Overall goal of the lab
Avoiding danger is one of the most essential and conserved set of behaviors, observed in most species from crabs to primates. To optimize an animal’s survival, avoidance responses need to be flexible and adaptable to the current context. However, the neural circuit elements that allow for this flexibility in behavioural output are largely unknown. Our aim is to identify how information about the environment and state can adapt behavioural decision making.
To delineate the circuits and mechanisms that allow animals to adjust their behavior to context, we use circuits through the superior colliculus (SC) as a model system. We label cell-type specific inputs and outputs using rabies and other viral tools to study the mechanisms that allow for adaptation of visually-guided innate aversive behaviors. Using standardized visual stimuli, we characterize innate behaviors of rodents, and Neuropixels probes and calcium imaging enable us to record neural correlates of stimulus, state and behavior in-vivo. In addition to mice (Mus), we use different species of Peromyscus (deer mice) and Rhabdomys (African striped mice) to investigate how innate behaviors and the underlying circuits evolved in different ecological niches.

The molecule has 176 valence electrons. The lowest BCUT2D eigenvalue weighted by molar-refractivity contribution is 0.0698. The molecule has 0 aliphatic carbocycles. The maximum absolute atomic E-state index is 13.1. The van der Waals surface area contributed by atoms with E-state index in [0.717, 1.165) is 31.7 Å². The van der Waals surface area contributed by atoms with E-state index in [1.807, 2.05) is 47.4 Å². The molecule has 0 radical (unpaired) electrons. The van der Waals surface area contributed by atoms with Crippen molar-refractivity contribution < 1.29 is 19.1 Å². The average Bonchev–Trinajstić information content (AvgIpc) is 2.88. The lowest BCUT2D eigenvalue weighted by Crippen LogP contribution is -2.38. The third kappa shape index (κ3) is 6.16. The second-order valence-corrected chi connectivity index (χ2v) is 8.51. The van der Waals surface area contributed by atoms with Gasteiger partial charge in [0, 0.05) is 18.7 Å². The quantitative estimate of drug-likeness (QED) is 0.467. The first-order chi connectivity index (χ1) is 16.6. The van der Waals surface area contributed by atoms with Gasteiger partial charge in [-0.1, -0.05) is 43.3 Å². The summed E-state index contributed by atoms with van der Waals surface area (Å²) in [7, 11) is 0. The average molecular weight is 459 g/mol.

Our two Peromyscus species as seen by Fosca Zoccolan.
ERC-StG "FLEXIN" - Context-dependent flexibility in innate behaviours and their underlying neural circuitry
Objective 1: Determine the impact of context on innate behaviours.
1) Ambient light: An external and transient change in context with very important implications and meanings for all mammals. We believe that ambient light is of particular interest because it can signify short time periods (changes in light during the day), longer time periods (seasonal changes in light), weather conditions which may change how easily detectable an individual is or whether their predators are actively searching for food, but it can also be actively changed through movement from and into differently lit spaces.
2) Time of day (circadian rhtythm): Circadian rhtythm is an internal transient context. We choose to study how the time of day affects innate behaviours because of two main reasons. First, it allows us to disentangle impacts of time and light by investigating behaviours at different times of the day with matching or non-matching light conditions. Second, different times of the day are linked to internal hormonal states but also to expectations of how likely it is to find food, be detected by a predator etc.
3) Ecological niche (evolution): Changes in ecological niches are an external contextual factor that can lead to permanent modulation of innate behaviors through genetically encoded differences in the underlying circuit. We want to know whether such permanent adaptation leads to similar types of behaviour changes as transient changes in context.
Objective 3: Dissect the mechanisms of neural and behavioural adjustments to context.